I took an offset of this Aloe from Lowe’s on 8-24-12 instead of paying about $10.00 for the pot.. I can’t believe I admitted that but I am sure I am not he only one that does this. It that shoplifting? What if we just consider it a rescue?
Well, on the on October 6, I noticed that it wasn’t making it, so on 10-8-12 I went back to Lowe’s (mistake) and picked out a pot that said $12.98. The gal that was working marked it down to $5.00! Well, since she was in the “marking down mood”, I bought MORE plants! Heck with groceries, I need plants! There are MANY plants plus babies completely filling this 2.25 qt., 7″ diameter pot. All together measuring a total of about 8 1/4″ wide x 4 1/2″ tall. There are several dead leaves that I need to remove… GEEZ!!!
The tag states: “Drought tolerant when established, this South African native forms powder blue rosettes and attractive wide clumps in time. Hummingbirds love the tall spikes of tubular orange flowers. Requires porous soil with excellent drainage. Protect from frost. Water thoroughly when soil is dry.”
The internet states Aloe brevifolia’s common name is Crocodile Aloe. It is a rosette forming Aloe from South Africa having gray-green leaves that build up on each other to about a foot tall. It says that each rosette gets about 6″ tall by a for wide and the leaves have white spines. It states that it flowers in the spring. It also says to plant in FULL SUN in very well drained soil. They say it makes a nice groundcover Aloe.
“Isn’t it just interesting how different websites say different things. Just take it all in as information and try it yourself. You will probably find yourself describing it different they they did. It is so good to realize that we all have different growing conditions which makes our experiences different. Your neighbors have different conditions than you. We see color differently, too.”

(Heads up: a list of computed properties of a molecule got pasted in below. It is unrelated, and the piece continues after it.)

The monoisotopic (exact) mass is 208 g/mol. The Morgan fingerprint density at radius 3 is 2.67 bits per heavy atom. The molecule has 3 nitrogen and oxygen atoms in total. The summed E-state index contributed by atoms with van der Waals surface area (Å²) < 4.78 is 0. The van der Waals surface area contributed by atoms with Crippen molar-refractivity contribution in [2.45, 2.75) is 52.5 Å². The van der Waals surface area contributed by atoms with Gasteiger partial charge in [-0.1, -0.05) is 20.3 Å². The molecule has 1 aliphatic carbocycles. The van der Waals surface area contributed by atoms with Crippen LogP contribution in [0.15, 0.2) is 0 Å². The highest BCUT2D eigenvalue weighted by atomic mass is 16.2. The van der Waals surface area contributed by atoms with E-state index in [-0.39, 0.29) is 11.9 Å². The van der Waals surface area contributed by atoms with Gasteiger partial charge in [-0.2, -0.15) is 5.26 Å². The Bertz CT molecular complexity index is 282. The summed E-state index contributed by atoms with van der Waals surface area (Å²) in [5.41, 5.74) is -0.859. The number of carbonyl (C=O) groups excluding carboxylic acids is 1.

On 11-19-12 I decided to go ahead and repot this plant into a 9 1/2″ wide x 8″ tall pot be4cause it seemed so cramped up… Hope this wasn’t a mistake
On 2-10-13, the clump measured 9″ wide x 4 3/4″ tall.
I brought this Aloe to Missouri with me on February 22, 2013. On or about April 14, the clump measured 8 3/4″ wide x 4 1/2″ tall. I am sure it didn’t shrink, but I am sure that it is waiting for SUN and warm weather.
I haven’t had much experience with the Crocodile Aloe yet, but this could get interesting. It has been in dad’s basement from February 22 until May 10 (2013). Between those dates, I had been taking the plants and putting them on the basement steps when the temps were warm enough. Then I would bring them back inside at night. Although information states FULL SUN, I just hesitate doing that right away. A plant that is kept inside in less than adequate light can’t be moved to an instant heat wave in full blasting sun. Well, it seems like that is the weather this year, one day is 70 and the next is 90. We had snow the first weekend in May, 30 degree night temps the second week, and 93 degrees on May 14! I would prefer it getting morning sun but I put it on the front porch where is is getting afternoon sun… So, I may have to change that!
I was doing some work in Patsy Hastings flower beds in Leland, MS, and noticed she had an Aloe brevifolia in one of her statues… NICE! I asked her if she was going to bring it inside for the winter, and she said she bought it the year before and it was outside all winter. AWESOME! It survived a Zone 8a winter!
There are several nice websites on the internet that provide some very good information on Aloe brevifolia. Check them out.
If you have photos, stories, advice, or your experience with Aloe brevifolia, WE would all love for you to share them with us. Email them to me at firstname.lastname@example.org.
2013 PHOTOS OF Aloe brevifolia-THE CROCODILE ALOE: